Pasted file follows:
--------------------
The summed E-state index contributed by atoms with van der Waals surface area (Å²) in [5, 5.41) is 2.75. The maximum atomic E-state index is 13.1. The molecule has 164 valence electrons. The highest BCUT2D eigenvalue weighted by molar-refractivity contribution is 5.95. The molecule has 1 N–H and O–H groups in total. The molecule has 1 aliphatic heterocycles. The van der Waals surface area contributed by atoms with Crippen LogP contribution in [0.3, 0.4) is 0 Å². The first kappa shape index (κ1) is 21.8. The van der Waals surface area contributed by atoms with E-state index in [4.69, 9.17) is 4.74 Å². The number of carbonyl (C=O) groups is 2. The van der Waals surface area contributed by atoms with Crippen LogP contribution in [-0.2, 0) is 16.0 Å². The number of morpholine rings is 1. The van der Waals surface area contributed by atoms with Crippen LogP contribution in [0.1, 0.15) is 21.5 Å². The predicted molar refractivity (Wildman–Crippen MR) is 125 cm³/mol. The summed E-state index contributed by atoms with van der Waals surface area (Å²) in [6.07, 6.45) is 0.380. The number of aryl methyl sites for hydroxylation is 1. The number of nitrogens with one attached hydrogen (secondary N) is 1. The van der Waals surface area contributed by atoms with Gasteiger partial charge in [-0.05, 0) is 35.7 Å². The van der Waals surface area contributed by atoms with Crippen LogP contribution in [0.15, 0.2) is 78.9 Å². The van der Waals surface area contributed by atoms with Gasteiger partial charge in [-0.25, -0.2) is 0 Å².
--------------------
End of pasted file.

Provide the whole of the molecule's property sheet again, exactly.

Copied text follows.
The summed E-state index contributed by atoms with van der Waals surface area (Å²) in [5, 5.41) is 2.75. The maximum atomic E-state index is 13.1. The molecule has 164 valence electrons. The highest BCUT2D eigenvalue weighted by molar-refractivity contribution is 5.95. The molecule has 1 N–H and O–H groups in total. The molecule has 1 aliphatic heterocycles. The van der Waals surface area contributed by atoms with Crippen LogP contribution in [0.3, 0.4) is 0 Å². The first kappa shape index (κ1) is 21.8. The van der Waals surface area contributed by atoms with E-state index in [4.69, 9.17) is 4.74 Å². The number of carbonyl (C=O) groups is 2. The van der Waals surface area contributed by atoms with Crippen LogP contribution in [-0.2, 0) is 16.0 Å². The number of morpholine rings is 1. The van der Waals surface area contributed by atoms with Crippen LogP contribution in [0.1, 0.15) is 21.5 Å². The predicted molar refractivity (Wildman–Crippen MR) is 125 cm³/mol. The summed E-state index contributed by atoms with van der Waals surface area (Å²) in [6.07, 6.45) is 0.380. The number of aryl methyl sites for hydroxylation is 1. The number of nitrogens with one attached hydrogen (secondary N) is 1. The van der Waals surface area contributed by atoms with Gasteiger partial charge in [-0.05, 0) is 35.7 Å². The van der Waals surface area contributed by atoms with Crippen LogP contribution in [0.15, 0.2) is 78.9 Å². The van der Waals surface area contributed by atoms with Gasteiger partial charge in [-0.25, -0.2) is 0 Å².